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The Arts of Being Beautiful in Addis Ababa and Dakar

Tshikala Kayembe Biaya


Beauty is a quality on the definition of which there rarely is agreement. Is this because the aesthetic canons of yesterday appear anachronistic when compared with those of today? Or do concepts of beauty vary intrinsically from one society to another or even from one race to another, so that there is no such thing as universal beauty? There is no obvious answer to these questions. Despite appearances, neither beauty contests nor fashion parades have succeeded in solving the problem in any definitive way (Barnard 2000). On the contrary, as has been shown recently, such events have been the target of strong opposition. What is considered beautiful in one culture may easily be perceived as pure ugliness in another, especially when relations between the two cultures are marked by violence and domination. So Immanuel Kant, in his well-known “observations on the feeling of the beautiful and the sublime”, found only foolishness and vanity in birds’ feathers, cows’ horns, shells and other everyday objects with which some black people like to adorn themselves (Kant 1990).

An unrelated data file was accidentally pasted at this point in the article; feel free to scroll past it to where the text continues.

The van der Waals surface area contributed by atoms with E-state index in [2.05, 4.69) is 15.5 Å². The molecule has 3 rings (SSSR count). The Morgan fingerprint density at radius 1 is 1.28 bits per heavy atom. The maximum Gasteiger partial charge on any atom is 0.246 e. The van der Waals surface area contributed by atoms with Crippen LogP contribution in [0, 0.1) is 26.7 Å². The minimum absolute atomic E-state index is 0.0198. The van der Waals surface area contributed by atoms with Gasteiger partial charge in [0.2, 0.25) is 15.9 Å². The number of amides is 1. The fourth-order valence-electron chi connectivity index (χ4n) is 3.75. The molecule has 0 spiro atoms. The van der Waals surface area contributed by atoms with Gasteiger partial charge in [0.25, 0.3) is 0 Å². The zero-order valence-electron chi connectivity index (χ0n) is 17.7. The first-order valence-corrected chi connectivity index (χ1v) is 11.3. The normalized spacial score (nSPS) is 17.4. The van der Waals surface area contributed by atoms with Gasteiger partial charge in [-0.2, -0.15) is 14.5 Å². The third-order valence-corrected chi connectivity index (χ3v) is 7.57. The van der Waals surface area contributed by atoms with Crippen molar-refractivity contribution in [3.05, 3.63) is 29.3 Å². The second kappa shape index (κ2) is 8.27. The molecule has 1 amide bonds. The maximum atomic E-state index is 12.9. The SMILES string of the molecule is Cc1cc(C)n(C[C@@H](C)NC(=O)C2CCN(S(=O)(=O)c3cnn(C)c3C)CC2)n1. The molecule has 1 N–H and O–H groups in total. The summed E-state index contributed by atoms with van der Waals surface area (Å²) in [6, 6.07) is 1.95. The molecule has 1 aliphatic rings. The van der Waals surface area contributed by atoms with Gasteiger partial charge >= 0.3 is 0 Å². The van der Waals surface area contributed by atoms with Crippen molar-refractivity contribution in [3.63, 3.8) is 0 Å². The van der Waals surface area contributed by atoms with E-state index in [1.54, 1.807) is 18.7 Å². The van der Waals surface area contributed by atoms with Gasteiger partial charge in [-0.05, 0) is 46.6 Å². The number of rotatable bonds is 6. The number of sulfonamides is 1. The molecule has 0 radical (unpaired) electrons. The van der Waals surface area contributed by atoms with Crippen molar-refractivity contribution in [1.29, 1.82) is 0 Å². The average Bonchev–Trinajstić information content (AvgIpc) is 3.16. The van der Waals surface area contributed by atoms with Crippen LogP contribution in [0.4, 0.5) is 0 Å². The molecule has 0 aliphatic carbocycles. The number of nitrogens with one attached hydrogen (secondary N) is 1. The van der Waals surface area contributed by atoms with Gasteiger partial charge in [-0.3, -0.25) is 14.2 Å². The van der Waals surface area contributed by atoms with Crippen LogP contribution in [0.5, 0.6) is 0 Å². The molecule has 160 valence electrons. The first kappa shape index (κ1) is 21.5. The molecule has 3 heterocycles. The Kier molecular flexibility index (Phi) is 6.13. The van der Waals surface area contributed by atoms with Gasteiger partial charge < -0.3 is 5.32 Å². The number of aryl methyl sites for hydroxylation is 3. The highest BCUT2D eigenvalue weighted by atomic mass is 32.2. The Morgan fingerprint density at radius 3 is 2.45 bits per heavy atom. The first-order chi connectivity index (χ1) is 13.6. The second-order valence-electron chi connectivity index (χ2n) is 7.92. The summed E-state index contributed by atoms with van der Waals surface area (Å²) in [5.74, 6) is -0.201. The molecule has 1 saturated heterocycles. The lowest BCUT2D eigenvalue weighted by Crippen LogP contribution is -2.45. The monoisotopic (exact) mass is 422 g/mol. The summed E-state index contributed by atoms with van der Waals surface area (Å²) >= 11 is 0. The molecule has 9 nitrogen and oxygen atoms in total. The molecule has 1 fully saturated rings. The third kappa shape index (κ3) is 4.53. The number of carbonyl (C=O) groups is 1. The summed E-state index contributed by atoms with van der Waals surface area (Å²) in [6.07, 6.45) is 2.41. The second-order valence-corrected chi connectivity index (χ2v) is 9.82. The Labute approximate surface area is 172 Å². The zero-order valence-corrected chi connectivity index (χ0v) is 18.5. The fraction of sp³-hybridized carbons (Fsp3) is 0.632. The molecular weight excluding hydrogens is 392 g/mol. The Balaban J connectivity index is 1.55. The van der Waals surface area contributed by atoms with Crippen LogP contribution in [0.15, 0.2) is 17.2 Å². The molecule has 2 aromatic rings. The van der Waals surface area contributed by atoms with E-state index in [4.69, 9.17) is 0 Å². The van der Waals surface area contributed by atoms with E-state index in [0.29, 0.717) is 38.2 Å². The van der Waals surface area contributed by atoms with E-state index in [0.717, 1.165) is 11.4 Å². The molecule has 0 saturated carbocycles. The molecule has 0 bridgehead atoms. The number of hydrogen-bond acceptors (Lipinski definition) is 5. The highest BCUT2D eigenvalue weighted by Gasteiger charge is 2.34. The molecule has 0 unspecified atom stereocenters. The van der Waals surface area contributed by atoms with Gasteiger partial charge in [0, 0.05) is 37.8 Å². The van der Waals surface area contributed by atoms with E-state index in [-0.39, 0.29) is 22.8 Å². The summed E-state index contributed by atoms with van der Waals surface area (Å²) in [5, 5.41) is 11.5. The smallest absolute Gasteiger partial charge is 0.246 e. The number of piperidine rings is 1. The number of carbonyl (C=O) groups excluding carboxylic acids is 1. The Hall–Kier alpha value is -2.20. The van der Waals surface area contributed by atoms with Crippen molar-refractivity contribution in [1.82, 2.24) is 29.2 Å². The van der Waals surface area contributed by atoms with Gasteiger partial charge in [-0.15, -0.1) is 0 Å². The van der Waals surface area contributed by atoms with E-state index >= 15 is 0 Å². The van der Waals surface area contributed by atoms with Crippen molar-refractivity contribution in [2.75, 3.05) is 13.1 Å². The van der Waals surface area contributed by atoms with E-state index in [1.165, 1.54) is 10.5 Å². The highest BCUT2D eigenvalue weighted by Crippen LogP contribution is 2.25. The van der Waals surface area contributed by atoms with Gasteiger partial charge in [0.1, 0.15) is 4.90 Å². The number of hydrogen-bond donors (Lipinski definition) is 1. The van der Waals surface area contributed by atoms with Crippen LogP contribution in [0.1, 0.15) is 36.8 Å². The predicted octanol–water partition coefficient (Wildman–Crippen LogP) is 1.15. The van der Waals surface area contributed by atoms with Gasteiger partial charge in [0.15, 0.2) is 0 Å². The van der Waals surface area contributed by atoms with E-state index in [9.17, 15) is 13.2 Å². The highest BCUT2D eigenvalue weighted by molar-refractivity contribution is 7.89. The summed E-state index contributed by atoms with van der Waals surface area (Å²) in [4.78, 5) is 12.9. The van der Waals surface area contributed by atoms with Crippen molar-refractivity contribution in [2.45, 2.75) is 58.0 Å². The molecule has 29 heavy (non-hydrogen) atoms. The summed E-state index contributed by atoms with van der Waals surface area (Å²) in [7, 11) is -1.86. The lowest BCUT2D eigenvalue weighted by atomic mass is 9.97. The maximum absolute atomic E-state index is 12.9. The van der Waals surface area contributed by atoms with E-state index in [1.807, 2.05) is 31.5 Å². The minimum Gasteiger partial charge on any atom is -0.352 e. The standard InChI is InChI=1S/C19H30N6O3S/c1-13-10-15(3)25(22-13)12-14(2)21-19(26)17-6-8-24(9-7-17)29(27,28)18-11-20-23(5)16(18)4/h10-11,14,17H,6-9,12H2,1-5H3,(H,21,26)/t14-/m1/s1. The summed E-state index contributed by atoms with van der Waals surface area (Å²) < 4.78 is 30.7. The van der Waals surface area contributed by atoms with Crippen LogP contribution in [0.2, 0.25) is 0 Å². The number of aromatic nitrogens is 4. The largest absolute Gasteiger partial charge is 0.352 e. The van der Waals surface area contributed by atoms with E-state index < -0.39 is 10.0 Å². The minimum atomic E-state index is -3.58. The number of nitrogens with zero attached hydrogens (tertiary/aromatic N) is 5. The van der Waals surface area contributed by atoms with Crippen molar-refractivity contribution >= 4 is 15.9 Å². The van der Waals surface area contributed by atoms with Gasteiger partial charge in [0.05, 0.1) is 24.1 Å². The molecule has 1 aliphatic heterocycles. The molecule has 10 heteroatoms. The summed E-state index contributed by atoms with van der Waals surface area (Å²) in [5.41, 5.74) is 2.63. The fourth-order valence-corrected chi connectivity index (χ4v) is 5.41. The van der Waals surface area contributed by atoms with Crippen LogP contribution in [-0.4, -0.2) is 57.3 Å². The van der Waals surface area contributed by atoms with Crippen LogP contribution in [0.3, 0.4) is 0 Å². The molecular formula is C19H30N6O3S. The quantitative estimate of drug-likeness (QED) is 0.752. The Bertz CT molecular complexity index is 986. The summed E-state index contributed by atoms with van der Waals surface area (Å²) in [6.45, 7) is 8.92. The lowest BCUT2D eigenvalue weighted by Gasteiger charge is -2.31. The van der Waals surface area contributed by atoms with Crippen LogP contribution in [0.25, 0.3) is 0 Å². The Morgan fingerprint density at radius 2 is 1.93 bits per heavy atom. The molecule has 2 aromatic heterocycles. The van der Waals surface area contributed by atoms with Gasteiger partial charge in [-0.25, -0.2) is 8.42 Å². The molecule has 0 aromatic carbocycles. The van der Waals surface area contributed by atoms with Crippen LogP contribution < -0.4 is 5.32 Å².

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West Africa Review. ISSN: 1525-4488 (online).
Editors: Adeleke Adeeko, Nkiru Nzegwu, and Olufemi Taiwo.

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